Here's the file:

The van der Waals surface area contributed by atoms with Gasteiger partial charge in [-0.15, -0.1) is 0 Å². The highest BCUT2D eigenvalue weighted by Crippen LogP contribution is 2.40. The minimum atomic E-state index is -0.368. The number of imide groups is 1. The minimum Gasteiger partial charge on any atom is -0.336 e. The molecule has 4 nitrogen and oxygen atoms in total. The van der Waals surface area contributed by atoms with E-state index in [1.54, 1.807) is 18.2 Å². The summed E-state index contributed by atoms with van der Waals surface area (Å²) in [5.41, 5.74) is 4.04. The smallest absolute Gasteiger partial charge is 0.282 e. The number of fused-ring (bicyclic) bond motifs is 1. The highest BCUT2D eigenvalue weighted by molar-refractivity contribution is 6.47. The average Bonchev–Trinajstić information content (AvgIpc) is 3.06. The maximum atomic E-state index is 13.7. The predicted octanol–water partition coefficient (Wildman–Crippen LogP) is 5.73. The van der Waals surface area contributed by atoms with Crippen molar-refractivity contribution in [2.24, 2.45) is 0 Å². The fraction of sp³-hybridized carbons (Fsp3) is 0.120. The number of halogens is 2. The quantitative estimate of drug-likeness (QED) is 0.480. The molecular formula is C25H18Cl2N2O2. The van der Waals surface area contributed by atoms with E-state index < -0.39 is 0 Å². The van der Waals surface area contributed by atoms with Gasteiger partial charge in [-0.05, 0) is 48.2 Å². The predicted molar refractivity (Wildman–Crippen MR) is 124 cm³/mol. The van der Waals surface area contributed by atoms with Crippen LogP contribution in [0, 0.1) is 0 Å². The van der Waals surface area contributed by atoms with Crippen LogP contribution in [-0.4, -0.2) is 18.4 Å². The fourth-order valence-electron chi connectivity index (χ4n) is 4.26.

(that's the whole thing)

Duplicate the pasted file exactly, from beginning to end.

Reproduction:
The van der Waals surface area contributed by atoms with Gasteiger partial charge in [-0.15, -0.1) is 0 Å². The highest BCUT2D eigenvalue weighted by Crippen LogP contribution is 2.40. The minimum atomic E-state index is -0.368. The number of imide groups is 1. The minimum Gasteiger partial charge on any atom is -0.336 e. The molecule has 4 nitrogen and oxygen atoms in total. The van der Waals surface area contributed by atoms with E-state index in [1.54, 1.807) is 18.2 Å². The summed E-state index contributed by atoms with van der Waals surface area (Å²) in [5.41, 5.74) is 4.04. The smallest absolute Gasteiger partial charge is 0.282 e. The number of fused-ring (bicyclic) bond motifs is 1. The highest BCUT2D eigenvalue weighted by molar-refractivity contribution is 6.47. The average Bonchev–Trinajstić information content (AvgIpc) is 3.06. The maximum atomic E-state index is 13.7. The predicted octanol–water partition coefficient (Wildman–Crippen LogP) is 5.73. The van der Waals surface area contributed by atoms with Crippen molar-refractivity contribution in [2.24, 2.45) is 0 Å². The fraction of sp³-hybridized carbons (Fsp3) is 0.120. The number of halogens is 2. The quantitative estimate of drug-likeness (QED) is 0.480. The molecular formula is C25H18Cl2N2O2. The van der Waals surface area contributed by atoms with E-state index < -0.39 is 0 Å². The van der Waals surface area contributed by atoms with Gasteiger partial charge in [-0.05, 0) is 48.2 Å². The predicted molar refractivity (Wildman–Crippen MR) is 124 cm³/mol. The van der Waals surface area contributed by atoms with Crippen LogP contribution in [0, 0.1) is 0 Å². The van der Waals surface area contributed by atoms with Crippen LogP contribution in [-0.4, -0.2) is 18.4 Å². The fourth-order valence-electron chi connectivity index (χ4n) is 4.26.